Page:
By Emily Bingham |

LANSING, MICH. — Michigan bibliophiles in search of a few great reading recommendations need look no further than this year’s list of Michigan Notable Books.

The list, compiled each year by the Library of Michigan, features 20 books published during the previous calendar year that are about or set in Michigan, or are written by a Michigan author.

This year’s list encompasses fiction and non-fiction, with titles exploring everything from the life of Aretha Franklin to the Anishinaabe sharpshooters of the Civil War.

“The Michigan Notable Books selections clearly demonstrate the rich subject matter Michigan offers to writers,” State Librarian Randy Riley said in a statement. “Everyone will find something of interest that speaks to their lives or experiences in our great state.”

Read on for the full list, with descriptions from the Library of Michigan website.

The official list of 2020 Michigan Notable Books can be found online here.

“A Good American Family: The Red Scare and My Father”

by David Maraniss

Elliott Maraniss, David’s father, a WWII veteran who had commanded an all-black company in the Pacific, was spied on by the FBI, named as a communist by an informant, called before the House Un-American Activities Committee in 1952, fired from his newspaper job, and blacklisted for five years. Yet he never lost faith in America and emerged on the other side with his family and optimism intact. Maraniss weaves his father’s story through the lives of his inquisitors and defenders as they struggle with the vital twentieth-century issues of race, fascism, communism, and first amendment freedoms. (Simon & Schuster)

“All Manner of Things”

By Susie Finkbeiner

After Annie Jacobson’s brother Mike enlists as a medic in the Army in 1967, he mails her the address of their long-estranged father. If anything should happen to him in Vietnam, Mike says, Annie must let their father know. In Mike’s absence, their father returns to face tragedy at home, adding an extra measure of complication to an already tense time. Annie and her family will grapple with the tension of holding both hope and grief in the same hand, even as they learn to turn to the One who binds the wounds of the brokenhearted. (Revell: Baker Publishing Group)

“Broke: Hardship and Resilience in a City of Broken Promises”

By Jodie Adams Kirshner

Bankruptcy and the austerity it represents have become a common “solution” for struggling American cities. What do the spending cuts and limited resources do to the lives of city residents? In “Broke,” Jodie Adams Kirshner follows seven Detroiters as they navigate life during and after their city’s bankruptcy. For them, financial issues are mired within the larger ramifications of poor urban policies, restorative negligence on the state and federal level and—even before the decision to declare Detroit bankrupt in 2013—the root causes of a city’s fiscal demise. (St. Martins Press)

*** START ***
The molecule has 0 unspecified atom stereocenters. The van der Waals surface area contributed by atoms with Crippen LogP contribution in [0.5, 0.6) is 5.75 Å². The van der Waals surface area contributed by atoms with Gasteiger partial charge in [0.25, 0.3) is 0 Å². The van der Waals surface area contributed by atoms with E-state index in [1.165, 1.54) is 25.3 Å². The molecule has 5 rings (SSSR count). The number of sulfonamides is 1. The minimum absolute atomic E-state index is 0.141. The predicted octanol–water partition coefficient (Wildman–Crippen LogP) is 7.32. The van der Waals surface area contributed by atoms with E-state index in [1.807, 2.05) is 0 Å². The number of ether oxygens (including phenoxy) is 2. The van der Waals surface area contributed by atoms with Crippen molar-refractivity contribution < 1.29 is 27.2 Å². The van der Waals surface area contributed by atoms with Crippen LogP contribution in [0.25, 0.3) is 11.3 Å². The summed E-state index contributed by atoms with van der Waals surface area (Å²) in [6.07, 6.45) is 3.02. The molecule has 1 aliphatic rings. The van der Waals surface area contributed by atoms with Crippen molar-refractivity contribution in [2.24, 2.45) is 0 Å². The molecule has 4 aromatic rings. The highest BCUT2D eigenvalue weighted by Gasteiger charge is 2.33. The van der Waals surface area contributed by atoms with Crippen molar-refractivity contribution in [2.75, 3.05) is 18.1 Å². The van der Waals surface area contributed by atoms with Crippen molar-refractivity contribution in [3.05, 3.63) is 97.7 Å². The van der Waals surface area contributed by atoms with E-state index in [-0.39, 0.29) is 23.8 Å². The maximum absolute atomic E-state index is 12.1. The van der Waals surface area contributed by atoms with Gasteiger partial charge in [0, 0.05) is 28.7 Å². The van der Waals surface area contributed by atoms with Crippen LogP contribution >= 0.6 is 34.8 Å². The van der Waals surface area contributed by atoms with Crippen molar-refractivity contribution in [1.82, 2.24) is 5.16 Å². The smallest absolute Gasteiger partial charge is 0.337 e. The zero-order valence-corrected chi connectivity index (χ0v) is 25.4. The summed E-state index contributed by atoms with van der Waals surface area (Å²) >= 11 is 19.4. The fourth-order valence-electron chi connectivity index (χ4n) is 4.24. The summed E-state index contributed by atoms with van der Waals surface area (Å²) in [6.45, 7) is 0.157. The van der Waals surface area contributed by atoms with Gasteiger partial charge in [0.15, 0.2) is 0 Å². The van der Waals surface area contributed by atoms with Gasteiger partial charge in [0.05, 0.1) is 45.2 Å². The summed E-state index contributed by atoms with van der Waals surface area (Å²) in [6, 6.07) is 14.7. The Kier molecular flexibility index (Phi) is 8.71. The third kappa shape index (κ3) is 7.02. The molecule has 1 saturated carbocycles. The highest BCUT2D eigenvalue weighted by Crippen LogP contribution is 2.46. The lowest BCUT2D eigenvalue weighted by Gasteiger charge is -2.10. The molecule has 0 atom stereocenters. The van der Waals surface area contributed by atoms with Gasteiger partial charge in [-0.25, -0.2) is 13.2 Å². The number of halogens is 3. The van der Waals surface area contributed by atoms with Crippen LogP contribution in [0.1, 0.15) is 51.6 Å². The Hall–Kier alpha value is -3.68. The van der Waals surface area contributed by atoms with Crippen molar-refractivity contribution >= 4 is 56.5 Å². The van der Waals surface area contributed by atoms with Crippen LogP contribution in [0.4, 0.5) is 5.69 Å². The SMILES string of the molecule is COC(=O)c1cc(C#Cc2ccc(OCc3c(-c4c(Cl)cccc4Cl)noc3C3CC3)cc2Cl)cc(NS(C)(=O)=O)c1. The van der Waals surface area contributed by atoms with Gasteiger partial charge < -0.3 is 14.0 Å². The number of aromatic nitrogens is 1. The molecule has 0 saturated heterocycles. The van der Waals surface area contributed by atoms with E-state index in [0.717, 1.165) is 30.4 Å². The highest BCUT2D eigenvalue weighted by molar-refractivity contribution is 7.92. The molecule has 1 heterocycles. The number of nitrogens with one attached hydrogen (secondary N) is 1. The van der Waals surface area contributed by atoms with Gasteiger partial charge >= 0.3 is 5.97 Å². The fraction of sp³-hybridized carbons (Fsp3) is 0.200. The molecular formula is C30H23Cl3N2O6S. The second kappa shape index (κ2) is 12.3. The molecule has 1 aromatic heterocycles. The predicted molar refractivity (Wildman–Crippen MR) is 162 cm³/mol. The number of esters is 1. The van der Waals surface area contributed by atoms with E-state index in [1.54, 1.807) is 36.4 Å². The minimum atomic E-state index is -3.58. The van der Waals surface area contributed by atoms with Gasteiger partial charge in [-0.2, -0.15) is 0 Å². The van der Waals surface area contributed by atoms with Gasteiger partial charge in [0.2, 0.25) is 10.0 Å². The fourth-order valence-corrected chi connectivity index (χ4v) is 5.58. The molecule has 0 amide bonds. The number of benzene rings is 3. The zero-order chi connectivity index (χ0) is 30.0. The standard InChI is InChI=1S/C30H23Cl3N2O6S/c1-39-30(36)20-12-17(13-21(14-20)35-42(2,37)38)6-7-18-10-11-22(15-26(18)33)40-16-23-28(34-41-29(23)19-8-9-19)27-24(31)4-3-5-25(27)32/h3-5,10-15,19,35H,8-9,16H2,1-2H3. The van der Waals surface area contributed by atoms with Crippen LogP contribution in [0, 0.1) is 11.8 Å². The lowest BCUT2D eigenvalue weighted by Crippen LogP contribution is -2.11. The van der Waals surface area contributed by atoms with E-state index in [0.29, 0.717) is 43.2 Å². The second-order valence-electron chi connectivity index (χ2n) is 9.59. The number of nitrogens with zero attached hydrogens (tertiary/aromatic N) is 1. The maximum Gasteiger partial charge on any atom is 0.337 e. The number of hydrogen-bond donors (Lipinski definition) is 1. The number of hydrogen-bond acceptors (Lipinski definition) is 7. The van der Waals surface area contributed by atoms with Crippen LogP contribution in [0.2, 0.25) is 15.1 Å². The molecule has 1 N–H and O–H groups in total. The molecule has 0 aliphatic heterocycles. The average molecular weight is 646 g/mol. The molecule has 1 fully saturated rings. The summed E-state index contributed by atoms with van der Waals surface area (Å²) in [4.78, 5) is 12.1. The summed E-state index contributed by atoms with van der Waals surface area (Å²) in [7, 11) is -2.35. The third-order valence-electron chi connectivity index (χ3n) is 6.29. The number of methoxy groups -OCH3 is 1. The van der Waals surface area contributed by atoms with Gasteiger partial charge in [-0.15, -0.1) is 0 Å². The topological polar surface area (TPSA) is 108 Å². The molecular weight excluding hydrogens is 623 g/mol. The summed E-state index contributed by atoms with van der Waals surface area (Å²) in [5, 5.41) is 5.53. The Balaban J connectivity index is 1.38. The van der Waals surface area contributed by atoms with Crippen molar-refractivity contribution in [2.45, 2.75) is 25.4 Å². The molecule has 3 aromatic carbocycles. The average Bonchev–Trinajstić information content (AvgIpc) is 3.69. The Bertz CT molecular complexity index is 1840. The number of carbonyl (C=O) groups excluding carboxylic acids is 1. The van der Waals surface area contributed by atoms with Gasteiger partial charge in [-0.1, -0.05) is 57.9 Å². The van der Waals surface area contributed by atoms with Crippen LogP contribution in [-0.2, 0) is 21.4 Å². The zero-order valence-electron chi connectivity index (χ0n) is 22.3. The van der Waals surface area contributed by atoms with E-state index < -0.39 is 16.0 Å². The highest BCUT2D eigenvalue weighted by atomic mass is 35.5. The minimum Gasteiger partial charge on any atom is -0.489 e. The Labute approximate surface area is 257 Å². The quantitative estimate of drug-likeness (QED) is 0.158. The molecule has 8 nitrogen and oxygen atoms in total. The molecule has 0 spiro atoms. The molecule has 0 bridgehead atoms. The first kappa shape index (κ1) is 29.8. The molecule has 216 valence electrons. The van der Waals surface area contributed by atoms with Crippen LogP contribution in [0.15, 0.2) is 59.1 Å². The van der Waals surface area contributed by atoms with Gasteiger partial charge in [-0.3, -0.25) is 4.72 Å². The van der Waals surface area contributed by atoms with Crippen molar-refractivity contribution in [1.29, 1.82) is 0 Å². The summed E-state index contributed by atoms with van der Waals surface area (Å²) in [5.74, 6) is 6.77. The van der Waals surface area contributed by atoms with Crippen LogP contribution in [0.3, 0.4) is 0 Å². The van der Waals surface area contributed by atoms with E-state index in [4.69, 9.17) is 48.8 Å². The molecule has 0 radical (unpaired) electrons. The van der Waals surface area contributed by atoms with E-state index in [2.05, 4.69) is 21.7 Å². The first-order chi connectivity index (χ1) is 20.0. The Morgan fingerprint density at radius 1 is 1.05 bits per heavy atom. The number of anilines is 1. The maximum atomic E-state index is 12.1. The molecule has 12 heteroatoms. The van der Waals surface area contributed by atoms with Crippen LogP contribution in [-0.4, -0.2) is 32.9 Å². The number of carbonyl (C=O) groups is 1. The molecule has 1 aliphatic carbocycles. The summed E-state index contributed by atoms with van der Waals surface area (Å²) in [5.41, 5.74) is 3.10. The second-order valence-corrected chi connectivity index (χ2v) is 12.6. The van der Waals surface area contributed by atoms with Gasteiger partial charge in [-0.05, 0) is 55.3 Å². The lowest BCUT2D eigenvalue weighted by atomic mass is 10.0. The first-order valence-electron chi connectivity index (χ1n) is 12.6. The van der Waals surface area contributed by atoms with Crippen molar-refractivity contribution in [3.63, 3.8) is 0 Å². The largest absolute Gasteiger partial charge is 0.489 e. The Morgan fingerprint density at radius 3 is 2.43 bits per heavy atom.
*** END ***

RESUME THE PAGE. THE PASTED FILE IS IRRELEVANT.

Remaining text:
“Camera Hunter: George Shiras III and the birth of wildlife photography”

By James H. McCommons

In 1906 George Shiras III (1859–1942) published a series of remarkable nighttime photographs in National Geographic. Taken with crude equipment, the black-and-white photographs featured leaping whitetail deer, a beaver gnawing on a tree, and a snowy owl perched along the shore of a lake in Michigan’s Upper Peninsula. “Camera Hunter” recounts Shiras’s life and craft as he traveled to wild country in North America, refined his trail-camera techniques, and advocated for the protection of wildlife. This biography serves as an important record of Shiras’s accomplishments as a visual artist, wildlife conservationist, adventurer, and legislator. (University of New Mexcio Press)

“The Care and Feeding of Ravenously Hungry Girls”

By Anissa Gray

Althea, the eldest sister and substitute matriarch, is a force to be reckoned with and her younger sisters have alternately appreciated and chafed at her strong will. They are as stunned as the rest of the small community when she and her husband, Proctor, are arrested, and in a heartbeat the family goes from one of the most respected in town to utter disgrace. The worst part is, not even her sisters are sure exactly what happened.  (Berkley: Penguin Random House)

“Come See About Me, Marvin”

By Brian G. Gilmore